Overnight Defense & National Security — China steps up saber rattling

Overnight Defense & National Security — China steps up saber rattling
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Chinese warplanes have violated Taiwan’s airspace nearly 150 times over the course of nearly four days, sending 52 warplanes through the area on Monday alone.

We’ll break down the Biden administration’s message to China, fears over a military confrontation and how Beijing responded.

For The Hill, I’m Ellen Mitchell. Write to me with tips: emitchell@thehill.com.

Let’s get to it.

Biden administration puts China on notice 

The Biden administration is warning China over its increasing provocations against Taiwan, a critical flashpoint amid the ongoing poor relations between Washington and Beijing. 

Taiwan raised the alarm after Chinese warplanes violated its airspace nearly 150 times over the course of nearly four days, leaving top Taiwanese — and some American — officials worried about a military confrontation.

A warning from the White House: “We urge Beijing to cease its military diplomatic and economic pressure and coercion against Taiwan and we have an abiding interest in peace and stability across the Taiwan strait. That’s why we will continue to assist Taiwan in maintaining a sufficient self-defense capability,” White House press secretary Jen PsakiJen PsakiBiden's Supreme Court reform study panel notes 'considerable' risks to court expansion DeSantis pledges to sue Biden administration over vaccine mandates Biden likely to tap Robert Califf to return as FDA head MORE told reporters Monday.  

What’s the relationship?: The U.S. has a unique relationship with the tiny island territory, providing military and other types of support since Taiwan severed ties with Beijing in 1949 at the end of China’s civil war. But the U.S. has held back from creating official ties with the territory as part of agreements with Beijing.

Taiwan considers itself the legitimate government of the Chinese people while Beijing criticizes it as a rogue territory. Taipei and Beijing have gone through periods of rapprochement, but the Chinese Communist Party has increasingly threatened reunification through military intervention.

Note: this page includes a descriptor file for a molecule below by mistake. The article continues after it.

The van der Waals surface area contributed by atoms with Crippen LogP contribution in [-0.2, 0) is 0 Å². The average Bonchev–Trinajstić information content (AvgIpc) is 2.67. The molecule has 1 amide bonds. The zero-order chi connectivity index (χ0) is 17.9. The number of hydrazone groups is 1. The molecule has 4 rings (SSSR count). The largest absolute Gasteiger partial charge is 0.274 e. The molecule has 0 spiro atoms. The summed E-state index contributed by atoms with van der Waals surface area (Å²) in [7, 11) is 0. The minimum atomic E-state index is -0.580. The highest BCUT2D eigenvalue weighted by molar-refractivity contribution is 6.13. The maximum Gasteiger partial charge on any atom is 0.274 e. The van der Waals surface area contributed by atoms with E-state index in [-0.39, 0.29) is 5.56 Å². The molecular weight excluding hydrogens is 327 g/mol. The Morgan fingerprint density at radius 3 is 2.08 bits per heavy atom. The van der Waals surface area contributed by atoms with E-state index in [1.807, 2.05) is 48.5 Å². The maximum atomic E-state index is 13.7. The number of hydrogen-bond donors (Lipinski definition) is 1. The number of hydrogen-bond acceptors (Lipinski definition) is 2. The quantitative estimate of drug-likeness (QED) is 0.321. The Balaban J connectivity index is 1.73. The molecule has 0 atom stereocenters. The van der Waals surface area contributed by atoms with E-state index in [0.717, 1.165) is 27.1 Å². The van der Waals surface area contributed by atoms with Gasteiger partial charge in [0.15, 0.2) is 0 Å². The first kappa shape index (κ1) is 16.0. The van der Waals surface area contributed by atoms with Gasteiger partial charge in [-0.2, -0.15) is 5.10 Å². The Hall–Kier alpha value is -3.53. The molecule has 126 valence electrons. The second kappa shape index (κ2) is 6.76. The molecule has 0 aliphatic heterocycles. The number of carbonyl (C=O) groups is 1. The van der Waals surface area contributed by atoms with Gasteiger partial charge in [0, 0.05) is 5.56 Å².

Beijing also takes exception with Washington’s support of Taipei, accusing the U.S. of meddling in internal Chinese affairs.   

Worsening relations: The Biden administration says it is not seeking conflict with Beijing, but relations with China nevertheless seem to be growing more tense on a number of fronts.

U.S. Trade Representative Katherine TaiKatherine TaiUS, Chinese trade officials hold virtual meeting, discuss 'Phase 1' deal Biden and big business: It's complicated Biden, Xi to hold virtual summit by end of this year MORE said Monday that she will begin direct talks with her Chinese counterpart to press Beijing about its failure to comply with aspects of the Trump-era “phase one” trade pact.

And the administration has sought to shore up its alliances to better direct resources toward countering Chinese influence in the Asia-Pacific region, last month announcing a new pact between the U.S., United Kingdom and Australia to cooperate on security, which in part involves helping Australia acquire nuclear-powered submarines. 

Lawmakers weigh in: There is strong, bipartisan support in Congress for close relations between the U.S. and Taiwan. 

The island nation is viewed as a democratic bulwark against the ambitions of the Chinese Communist Party, and a key U.S.-trading partner for essential commodities like semiconductors and electronics.  

“China’s intimidation tactics will only redouble our commitment to stand up for our democratic friend, Taiwan,” Rep. Gregory MeeksGregory Weldon MeeksUS faces daunting task in relationship with Haiti Overnight Defense & National Security — China steps up saber rattling White House puts China on notice MORE (D-N.Y.), chair of the House Foreign Affairs Committee, tweeted on Monday.